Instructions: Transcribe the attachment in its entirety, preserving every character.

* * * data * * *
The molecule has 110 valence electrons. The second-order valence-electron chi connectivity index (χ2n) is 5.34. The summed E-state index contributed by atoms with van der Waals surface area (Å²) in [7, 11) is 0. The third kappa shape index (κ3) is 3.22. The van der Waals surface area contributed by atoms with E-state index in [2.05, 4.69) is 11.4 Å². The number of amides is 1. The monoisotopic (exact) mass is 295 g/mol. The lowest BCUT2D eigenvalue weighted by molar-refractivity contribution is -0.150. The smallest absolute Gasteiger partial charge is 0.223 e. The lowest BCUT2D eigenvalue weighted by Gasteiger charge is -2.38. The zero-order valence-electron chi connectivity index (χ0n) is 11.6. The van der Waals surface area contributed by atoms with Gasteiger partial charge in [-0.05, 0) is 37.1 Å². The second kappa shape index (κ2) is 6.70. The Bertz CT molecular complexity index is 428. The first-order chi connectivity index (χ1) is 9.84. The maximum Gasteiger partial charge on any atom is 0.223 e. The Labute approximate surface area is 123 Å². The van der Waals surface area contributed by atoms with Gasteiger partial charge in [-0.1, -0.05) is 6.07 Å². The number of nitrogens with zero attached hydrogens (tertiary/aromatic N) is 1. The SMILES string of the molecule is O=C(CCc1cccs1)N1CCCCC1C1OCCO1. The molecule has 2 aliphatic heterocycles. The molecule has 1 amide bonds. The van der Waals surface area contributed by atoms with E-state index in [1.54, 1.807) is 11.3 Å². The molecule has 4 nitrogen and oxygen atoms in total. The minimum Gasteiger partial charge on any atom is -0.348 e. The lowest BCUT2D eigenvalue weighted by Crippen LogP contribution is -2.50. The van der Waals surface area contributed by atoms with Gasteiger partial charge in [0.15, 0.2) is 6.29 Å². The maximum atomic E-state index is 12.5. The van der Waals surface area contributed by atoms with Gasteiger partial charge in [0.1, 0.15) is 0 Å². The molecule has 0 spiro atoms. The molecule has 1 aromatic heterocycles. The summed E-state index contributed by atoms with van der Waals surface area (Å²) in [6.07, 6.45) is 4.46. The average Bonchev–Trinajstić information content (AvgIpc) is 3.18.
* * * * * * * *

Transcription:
The molecule has 110 valence electrons. The second-order valence-electron chi connectivity index (χ2n) is 5.34. The summed E-state index contributed by atoms with van der Waals surface area (Å²) in [7, 11) is 0. The third kappa shape index (κ3) is 3.22. The van der Waals surface area contributed by atoms with E-state index in [2.05, 4.69) is 11.4 Å². The number of amides is 1. The monoisotopic (exact) mass is 295 g/mol. The lowest BCUT2D eigenvalue weighted by molar-refractivity contribution is -0.150. The smallest absolute Gasteiger partial charge is 0.223 e. The lowest BCUT2D eigenvalue weighted by Gasteiger charge is -2.38. The zero-order valence-electron chi connectivity index (χ0n) is 11.6. The van der Waals surface area contributed by atoms with Gasteiger partial charge in [-0.05, 0) is 37.1 Å². The second kappa shape index (κ2) is 6.70. The Bertz CT molecular complexity index is 428. The first-order chi connectivity index (χ1) is 9.84. The maximum Gasteiger partial charge on any atom is 0.223 e. The Labute approximate surface area is 123 Å². The van der Waals surface area contributed by atoms with Gasteiger partial charge in [-0.1, -0.05) is 6.07 Å². The number of nitrogens with zero attached hydrogens (tertiary/aromatic N) is 1. The SMILES string of the molecule is O=C(CCc1cccs1)N1CCCCC1C1OCCO1. The molecule has 2 aliphatic heterocycles. The molecule has 1 amide bonds. The van der Waals surface area contributed by atoms with E-state index in [1.54, 1.807) is 11.3 Å². The molecule has 4 nitrogen and oxygen atoms in total. The minimum Gasteiger partial charge on any atom is -0.348 e. The lowest BCUT2D eigenvalue weighted by Crippen LogP contribution is -2.50. The van der Waals surface area contributed by atoms with Gasteiger partial charge in [0.15, 0.2) is 6.29 Å². The maximum atomic E-state index is 12.5. The van der Waals surface area contributed by atoms with Gasteiger partial charge in [0.1, 0.15) is 0 Å². The molecule has 0 spiro atoms. The molecule has 1 aromatic heterocycles. The summed E-state index contributed by atoms with van der Waals surface area (Å²) in [6.07, 6.45) is 4.46. The average Bonchev–Trinajstić information content (AvgIpc) is 3.18.